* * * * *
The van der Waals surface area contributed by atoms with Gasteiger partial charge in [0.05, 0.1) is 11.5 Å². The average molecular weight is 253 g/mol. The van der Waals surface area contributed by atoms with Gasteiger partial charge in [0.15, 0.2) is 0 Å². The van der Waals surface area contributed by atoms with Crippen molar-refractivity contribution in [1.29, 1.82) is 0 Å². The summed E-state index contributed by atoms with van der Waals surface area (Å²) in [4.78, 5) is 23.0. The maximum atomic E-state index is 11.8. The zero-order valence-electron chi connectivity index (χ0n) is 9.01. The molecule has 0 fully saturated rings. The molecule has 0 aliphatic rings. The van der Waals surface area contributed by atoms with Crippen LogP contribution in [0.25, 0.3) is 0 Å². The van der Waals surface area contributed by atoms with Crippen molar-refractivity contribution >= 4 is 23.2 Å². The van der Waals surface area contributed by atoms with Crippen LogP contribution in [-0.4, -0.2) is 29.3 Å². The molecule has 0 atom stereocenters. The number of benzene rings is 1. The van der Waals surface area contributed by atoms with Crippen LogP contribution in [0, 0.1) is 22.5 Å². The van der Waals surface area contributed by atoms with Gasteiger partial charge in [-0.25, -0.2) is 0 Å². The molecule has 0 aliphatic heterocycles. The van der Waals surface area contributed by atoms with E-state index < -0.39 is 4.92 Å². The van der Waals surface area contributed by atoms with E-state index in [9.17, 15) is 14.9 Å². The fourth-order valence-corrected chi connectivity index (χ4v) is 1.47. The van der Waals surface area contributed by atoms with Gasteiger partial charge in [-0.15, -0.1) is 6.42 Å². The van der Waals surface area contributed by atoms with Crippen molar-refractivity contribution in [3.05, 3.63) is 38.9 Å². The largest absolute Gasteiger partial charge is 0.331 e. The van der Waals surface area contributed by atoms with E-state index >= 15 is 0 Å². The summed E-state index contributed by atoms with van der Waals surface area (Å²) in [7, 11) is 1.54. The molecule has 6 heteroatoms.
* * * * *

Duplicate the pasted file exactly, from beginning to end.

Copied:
The van der Waals surface area contributed by atoms with Gasteiger partial charge in [0.05, 0.1) is 11.5 Å². The average molecular weight is 253 g/mol. The van der Waals surface area contributed by atoms with Gasteiger partial charge in [0.15, 0.2) is 0 Å². The van der Waals surface area contributed by atoms with Crippen molar-refractivity contribution in [1.29, 1.82) is 0 Å². The summed E-state index contributed by atoms with van der Waals surface area (Å²) in [4.78, 5) is 23.0. The maximum atomic E-state index is 11.8. The zero-order valence-electron chi connectivity index (χ0n) is 9.01. The molecule has 0 fully saturated rings. The molecule has 0 aliphatic rings. The van der Waals surface area contributed by atoms with Crippen LogP contribution in [0.25, 0.3) is 0 Å². The van der Waals surface area contributed by atoms with Crippen molar-refractivity contribution >= 4 is 23.2 Å². The van der Waals surface area contributed by atoms with Crippen LogP contribution in [-0.4, -0.2) is 29.3 Å². The molecule has 0 atom stereocenters. The number of benzene rings is 1. The van der Waals surface area contributed by atoms with Crippen LogP contribution in [0, 0.1) is 22.5 Å². The van der Waals surface area contributed by atoms with Gasteiger partial charge in [-0.25, -0.2) is 0 Å². The molecule has 0 aliphatic heterocycles. The van der Waals surface area contributed by atoms with E-state index < -0.39 is 4.92 Å². The van der Waals surface area contributed by atoms with E-state index in [9.17, 15) is 14.9 Å². The fourth-order valence-corrected chi connectivity index (χ4v) is 1.47. The van der Waals surface area contributed by atoms with Gasteiger partial charge in [-0.15, -0.1) is 6.42 Å². The van der Waals surface area contributed by atoms with Crippen molar-refractivity contribution in [3.05, 3.63) is 38.9 Å². The largest absolute Gasteiger partial charge is 0.331 e. The van der Waals surface area contributed by atoms with E-state index >= 15 is 0 Å². The summed E-state index contributed by atoms with van der Waals surface area (Å²) in [7, 11) is 1.54. The molecule has 6 heteroatoms.